IDW Adds KING AROO To Its Library of American Comics

IDW Adds KING AROO To Its Library of Ame

Though it’s not one of the best-known American comic strips, Jack Kent’s King Aroo is regarded as a classic by those who’ve had a chance to read it. Now, a comprehensive collection of the strip is finally available after almost six decades as part of IDW’s Library of American Comics. We talked with editor Dean Mullaney about the collection, creator Jack Kent, and why this may be the best comic strip you’ve never read. But don’t take our word for it – check out the strips spread throughout this article.

Newsarama: Dean, tell us about the basic premise and characters of King Aroo.

Dean Mullaney: The child-like king presides over the postage stamp-sized kingdom of Myopia. King Aroo has a one-man retinue (and prickly yes man) Yupyop. There's the Beautiful Princess From the Kingdom Next Door; Drexel Dragon, who makes it hot for everyone whenever he loses control of his fire breathing; Prof. Yorgle, who thinks he knows everything—and doesn't!; a kangaroo mailman, Mr. Pennipost; the forgetful Mr. Elephant; and Wanda, the first witch to specialize in misspelling.

Starting with the name of the kingdom, the entire strip is one delightful wordplay after another. There really is no other strip like it.

Nrama: Give us an idea of the strip's reputation and influence.

Mullaney: The strip's lasting reputation is based on the memory of fans such as Roy Thomas and Maggie Thompson, who read the strip when it was originally syndicated, and cartoonists who were lucky enough to come across clipped strips.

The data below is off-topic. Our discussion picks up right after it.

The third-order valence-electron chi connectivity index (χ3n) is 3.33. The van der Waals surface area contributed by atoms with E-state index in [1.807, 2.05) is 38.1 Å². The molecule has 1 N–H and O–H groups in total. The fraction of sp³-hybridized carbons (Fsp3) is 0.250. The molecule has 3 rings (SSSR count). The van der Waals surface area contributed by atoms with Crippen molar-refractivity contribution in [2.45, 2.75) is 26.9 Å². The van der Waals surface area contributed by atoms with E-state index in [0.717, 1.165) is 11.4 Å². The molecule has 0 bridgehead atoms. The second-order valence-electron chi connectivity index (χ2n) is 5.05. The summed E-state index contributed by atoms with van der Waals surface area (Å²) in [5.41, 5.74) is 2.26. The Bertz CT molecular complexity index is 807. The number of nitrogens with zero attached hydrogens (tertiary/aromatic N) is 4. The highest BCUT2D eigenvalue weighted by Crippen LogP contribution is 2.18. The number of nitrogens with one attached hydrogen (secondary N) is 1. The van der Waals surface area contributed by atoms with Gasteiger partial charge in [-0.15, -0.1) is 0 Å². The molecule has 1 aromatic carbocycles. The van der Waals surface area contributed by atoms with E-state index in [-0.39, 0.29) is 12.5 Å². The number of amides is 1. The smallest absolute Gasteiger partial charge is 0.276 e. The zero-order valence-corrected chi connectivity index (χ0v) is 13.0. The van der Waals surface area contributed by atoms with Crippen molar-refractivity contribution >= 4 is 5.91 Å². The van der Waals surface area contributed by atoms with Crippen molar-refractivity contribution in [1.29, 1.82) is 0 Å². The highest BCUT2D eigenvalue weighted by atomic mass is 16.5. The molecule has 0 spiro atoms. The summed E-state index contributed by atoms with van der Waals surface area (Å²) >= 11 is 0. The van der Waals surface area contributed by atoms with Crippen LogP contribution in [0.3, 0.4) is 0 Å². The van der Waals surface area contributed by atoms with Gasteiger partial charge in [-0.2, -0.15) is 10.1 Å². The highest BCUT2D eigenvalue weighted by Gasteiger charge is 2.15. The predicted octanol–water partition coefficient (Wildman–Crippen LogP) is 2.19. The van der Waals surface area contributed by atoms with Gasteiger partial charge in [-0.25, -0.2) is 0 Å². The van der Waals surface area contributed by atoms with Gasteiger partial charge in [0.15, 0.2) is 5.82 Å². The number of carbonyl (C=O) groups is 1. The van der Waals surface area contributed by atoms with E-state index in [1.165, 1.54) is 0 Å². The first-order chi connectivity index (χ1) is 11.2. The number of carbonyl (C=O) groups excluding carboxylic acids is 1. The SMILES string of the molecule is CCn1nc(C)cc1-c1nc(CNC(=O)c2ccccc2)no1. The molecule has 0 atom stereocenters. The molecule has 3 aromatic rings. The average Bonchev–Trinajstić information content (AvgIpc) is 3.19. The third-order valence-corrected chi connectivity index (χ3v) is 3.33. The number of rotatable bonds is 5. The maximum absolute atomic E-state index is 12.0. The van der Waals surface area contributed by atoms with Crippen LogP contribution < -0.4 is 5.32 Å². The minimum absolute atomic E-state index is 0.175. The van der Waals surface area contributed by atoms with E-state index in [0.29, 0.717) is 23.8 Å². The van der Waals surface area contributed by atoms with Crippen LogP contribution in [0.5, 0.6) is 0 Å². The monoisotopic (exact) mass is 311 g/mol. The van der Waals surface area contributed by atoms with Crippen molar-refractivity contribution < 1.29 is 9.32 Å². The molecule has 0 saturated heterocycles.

Aside from them, its reputation is based primarily on a single 1953 collection by Doubleday, and the samples in the Smithsonian Book of Newspaper Comics and issue # 21 of Nemo magazine, published in 1986. Because it wasn't seen by that many readers, King Aroo did not have a great influence. With the publication of this Library of American Comics series, we fully expect that to change.

Nrama: Given that the strip had fallen into relative obscurity, how did you first become aware of it? What was your initial reaction to it?

Mullaney: Like most people, I first became aware of King Aroo from the examples that Bill Blackbeard included in The Smithsonian Book of Newspaper Comics, and was enchanted by its charm. Later, on visiting Bill, he graciously let me look through his collection of clipped strips, and I was hooked.

Nrama: You worked closely with Jack Kent's family in putting this together -- tell us about some of the things you discovered.

Mullaney: This book contains the first full biography of Jack Kent by my associate editor, Bruce Canwell. In researching Kent's life and career, Bruce and I discovered so much new information about Kent's life from newspaper archives, particularly in Kent's hometown of San Antonio.

Much of what we discovered was a revelation to Kent's own son. For example, no one knew that Kent, who had a lifelong dream to become a professional cartoonist, didn't come to King Aroo from nowhere. He had been an assistant to Elmer Woggon on Big Chief Wahoo, and tried selling other strips before Aroo.

Nrama: And I think our readers might like to know that Kent was one of the original fanboys. (laughs) Tell them about his relationship with many of the great cartoonists.